“Nandina domestica grows, as it should with such a specific name, close to the house, and as it does in Japan, where every garden, however small, possesses a specimen close by the door….
“One would like to think it was so favoured on account of its beauty, but I have been told that it produces wood with an aromatic flavour that is valued by the Japanese as being the most tasty and suitable for a toothpick. If this be true the poetry of the name domestica vanishes, so let us hope it is false….
“Anyway, I grow the plant for its beauty, and like to remember that Celestial Bamboo is one of its old names. It does well here, I believe, chiefly because it is shaded by a screen of Ivy from the southern sunshine, and it is practically evergreen, only losing its leaves after severe winters….
“My plant is five feet high and beautiful all the year, perhaps most especially so when the young leaves are every imaginable shade of crimson, copper, and bronze, and contrast with the deep green old ones…. The fine red berries that are produced freely in warmer countries, and especially in the gardens round Pau, where they are largely used for Christmas decorations, are never ripened here, or it might well be at its best in Winter.”
From “The Botanic Garden in the Nineteenth Century” in Botanic Gardens: A Living History by Nadine Monem:
“By the nineteenth century European botanic gardens, most notably the Royal Botanic Gardens at Kew, were sending botanists on plant-hunting expeditions and establishing colonial botanic gardens as outposts to hold and propagate plants destined to be sent back to parent institutions. Scotland’s Royal Botanic Garden in Edinburgh was also active in funding expeditions to remote areas. Its roster of intrepid botanical explorers includes David Douglas, 1799-1834, for whom the Douglas Fir (Pseudotsuga menziesii) of northwestern America is named, and Robert Fortune, 1812-1880, whose plant-hunting skills are immortalised in the Euonymus fortunei.
“Kew sent Joseph Hooker, 1817-1911, EH ‘Chinese’ Wilson, 1876-1930, and many other notable botanists to far-away lands, while the Royal Horticultural Society sponsored several plant hunters, including William Forsyth, 1737-1804, one of whose discoveries is honoured by the name of the shrub Forsythia. The Cambridge University Botanic Garden was the beneficiary of numerous herbarium specimens that Charles Darwin, 1809-1882, collected during his five year voyage on the HMS Beagle and later sent to its director, John Stevens Henslow, 1796-1861, his former professor and mentor….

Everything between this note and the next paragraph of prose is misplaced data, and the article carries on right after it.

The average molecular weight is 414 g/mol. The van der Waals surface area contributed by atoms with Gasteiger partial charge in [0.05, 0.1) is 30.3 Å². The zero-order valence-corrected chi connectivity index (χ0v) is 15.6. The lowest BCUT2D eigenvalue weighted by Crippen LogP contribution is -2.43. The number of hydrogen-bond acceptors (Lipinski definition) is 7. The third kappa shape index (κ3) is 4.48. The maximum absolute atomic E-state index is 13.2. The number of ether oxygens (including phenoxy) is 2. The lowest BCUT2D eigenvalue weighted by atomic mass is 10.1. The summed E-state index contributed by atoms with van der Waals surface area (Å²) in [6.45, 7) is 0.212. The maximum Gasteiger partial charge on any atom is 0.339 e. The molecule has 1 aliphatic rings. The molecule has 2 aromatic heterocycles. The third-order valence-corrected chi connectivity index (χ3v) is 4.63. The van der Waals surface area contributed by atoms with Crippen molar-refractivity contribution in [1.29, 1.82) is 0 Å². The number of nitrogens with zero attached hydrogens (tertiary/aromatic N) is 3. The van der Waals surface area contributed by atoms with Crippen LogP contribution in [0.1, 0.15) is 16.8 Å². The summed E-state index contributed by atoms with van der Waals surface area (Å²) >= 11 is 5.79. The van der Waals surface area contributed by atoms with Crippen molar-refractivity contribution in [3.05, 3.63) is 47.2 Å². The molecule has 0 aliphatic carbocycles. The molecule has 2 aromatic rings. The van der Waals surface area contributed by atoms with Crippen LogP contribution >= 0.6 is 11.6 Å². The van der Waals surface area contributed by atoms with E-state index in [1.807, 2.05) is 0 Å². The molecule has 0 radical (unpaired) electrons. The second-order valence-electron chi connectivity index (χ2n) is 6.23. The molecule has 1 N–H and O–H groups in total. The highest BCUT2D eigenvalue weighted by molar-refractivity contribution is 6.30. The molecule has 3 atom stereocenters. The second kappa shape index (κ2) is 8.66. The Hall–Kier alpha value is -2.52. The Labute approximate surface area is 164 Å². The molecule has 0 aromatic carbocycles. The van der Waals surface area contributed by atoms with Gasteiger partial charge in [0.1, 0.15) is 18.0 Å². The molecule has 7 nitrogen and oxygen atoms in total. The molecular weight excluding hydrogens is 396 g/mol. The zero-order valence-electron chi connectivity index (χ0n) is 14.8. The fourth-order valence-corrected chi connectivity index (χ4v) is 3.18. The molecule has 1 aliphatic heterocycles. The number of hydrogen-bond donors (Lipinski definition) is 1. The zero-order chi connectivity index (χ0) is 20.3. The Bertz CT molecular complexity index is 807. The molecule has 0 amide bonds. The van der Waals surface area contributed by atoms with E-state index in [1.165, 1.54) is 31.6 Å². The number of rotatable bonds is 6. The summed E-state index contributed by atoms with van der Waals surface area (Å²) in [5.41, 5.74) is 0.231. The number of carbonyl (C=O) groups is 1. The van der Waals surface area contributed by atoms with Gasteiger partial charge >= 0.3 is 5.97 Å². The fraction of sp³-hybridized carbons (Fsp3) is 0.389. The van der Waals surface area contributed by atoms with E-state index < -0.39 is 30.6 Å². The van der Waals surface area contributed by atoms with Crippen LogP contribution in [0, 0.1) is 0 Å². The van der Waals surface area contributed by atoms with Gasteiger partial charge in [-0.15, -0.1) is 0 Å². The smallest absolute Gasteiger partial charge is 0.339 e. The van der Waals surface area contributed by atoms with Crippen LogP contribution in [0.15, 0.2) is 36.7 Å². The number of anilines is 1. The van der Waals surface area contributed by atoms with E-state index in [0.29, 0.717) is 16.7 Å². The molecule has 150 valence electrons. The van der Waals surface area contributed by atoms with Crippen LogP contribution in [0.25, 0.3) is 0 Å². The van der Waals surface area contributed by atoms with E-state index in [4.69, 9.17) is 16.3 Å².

“Partly because of the exciting discoveries of these explorers, botanic gardens also became horticultural showcases, thus stimulating the growth of the nursery industry and the introduction of exotic plants into private gardens during this period.”
Both nandina and euonymus are considered evergreen shrubs, and easy to find all around the southeast (and in many parts of the world). I seem to see them most often in the winter, probably because the color of their leaves shifts along with the rest of the autumn leaves; but unlike trees, both shrubs tend to hang onto their leaves all winter. So I spy them as splashes and shades of red, purple, or pink from late winter through early spring, while much of the rest of the landscape has gone leafless. Some of their leaves will drop into colorful piles at the base of the plant, but those that stay put will do so until new leaves push them off their stems. The berries are often red or pink (see, for example, photos at the bottom of my post Seven Days to Christmas: When Nature Does the Decorating); but occasionally I see some that are especially adorable in yellow or orange.
Until I found the quote from E. A. Bowles about nandina above, I wasn’t aware of the Japanese custom of planting them near a front door. It surprised me because there is one nandina — the only one on my property — growing near my front door, oddly stuck and surrounded by concrete in a small space between the front porch steps and the outside wall of my living room. Despite being cut to the ground — and enduring waterfalls of rain from the roof just above it — it has returned every year since 2005, producing a handful of thin stems with slender green leaves, then changing color and producing berries every fall.
I had always thought my nandina was a displaced invader — assuming it had grown from a seed that had blown in and taken root — and have cut it down several times. Now, after reading Bowles, I wonder if someone planted it there on purpose — as an oriental greeting, a symbol that means “Welcome to my house.” I suppose I’ll treat it differently now — let it grow a little wild, I think — as this bit of mystery-history is something I won’t forget.
The first ten photos below are of several euonymus shrubs, “euonymus” being a word I kept misspelling as “eunonymous” (you know, like: I’m anonymous and you’re you-non-ymous) — but now I think I got it right. Their leaves tend to be round or teardrop-shaped, clearly different from the slim, pointed nandina leaves in the next seven photos. These seventeen images are followed by three of each shrub, with their backgrounds rendered in black.
Thanks for reading and taking a look!